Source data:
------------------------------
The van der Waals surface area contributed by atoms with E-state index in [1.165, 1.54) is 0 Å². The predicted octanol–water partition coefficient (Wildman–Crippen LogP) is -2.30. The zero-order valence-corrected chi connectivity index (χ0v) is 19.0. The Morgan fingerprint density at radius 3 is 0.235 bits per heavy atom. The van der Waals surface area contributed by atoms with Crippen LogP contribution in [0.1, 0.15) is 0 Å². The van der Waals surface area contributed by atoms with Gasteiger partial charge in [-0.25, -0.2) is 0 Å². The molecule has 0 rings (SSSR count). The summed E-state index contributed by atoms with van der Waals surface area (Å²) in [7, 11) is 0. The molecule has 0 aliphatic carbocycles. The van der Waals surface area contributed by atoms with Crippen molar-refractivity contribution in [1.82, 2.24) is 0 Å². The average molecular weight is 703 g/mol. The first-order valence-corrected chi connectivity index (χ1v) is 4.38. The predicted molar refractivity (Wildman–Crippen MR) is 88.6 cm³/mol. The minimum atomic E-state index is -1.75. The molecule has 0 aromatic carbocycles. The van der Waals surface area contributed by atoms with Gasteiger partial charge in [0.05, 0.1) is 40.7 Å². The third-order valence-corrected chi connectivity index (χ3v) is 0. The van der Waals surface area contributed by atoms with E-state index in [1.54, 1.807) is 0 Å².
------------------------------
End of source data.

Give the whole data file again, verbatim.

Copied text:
The van der Waals surface area contributed by atoms with E-state index in [1.165, 1.54) is 0 Å². The predicted octanol–water partition coefficient (Wildman–Crippen LogP) is -2.30. The zero-order valence-corrected chi connectivity index (χ0v) is 19.0. The Morgan fingerprint density at radius 3 is 0.235 bits per heavy atom. The van der Waals surface area contributed by atoms with Crippen LogP contribution in [0.1, 0.15) is 0 Å². The van der Waals surface area contributed by atoms with Gasteiger partial charge in [-0.25, -0.2) is 0 Å². The molecule has 0 rings (SSSR count). The summed E-state index contributed by atoms with van der Waals surface area (Å²) in [7, 11) is 0. The molecule has 0 aliphatic carbocycles. The van der Waals surface area contributed by atoms with Crippen molar-refractivity contribution in [1.82, 2.24) is 0 Å². The average molecular weight is 703 g/mol. The first-order valence-corrected chi connectivity index (χ1v) is 4.38. The predicted molar refractivity (Wildman–Crippen MR) is 88.6 cm³/mol. The minimum atomic E-state index is -1.75. The molecule has 0 aromatic carbocycles. The van der Waals surface area contributed by atoms with Gasteiger partial charge in [0.05, 0.1) is 40.7 Å². The third-order valence-corrected chi connectivity index (χ3v) is 0. The van der Waals surface area contributed by atoms with E-state index in [1.54, 1.807) is 0 Å².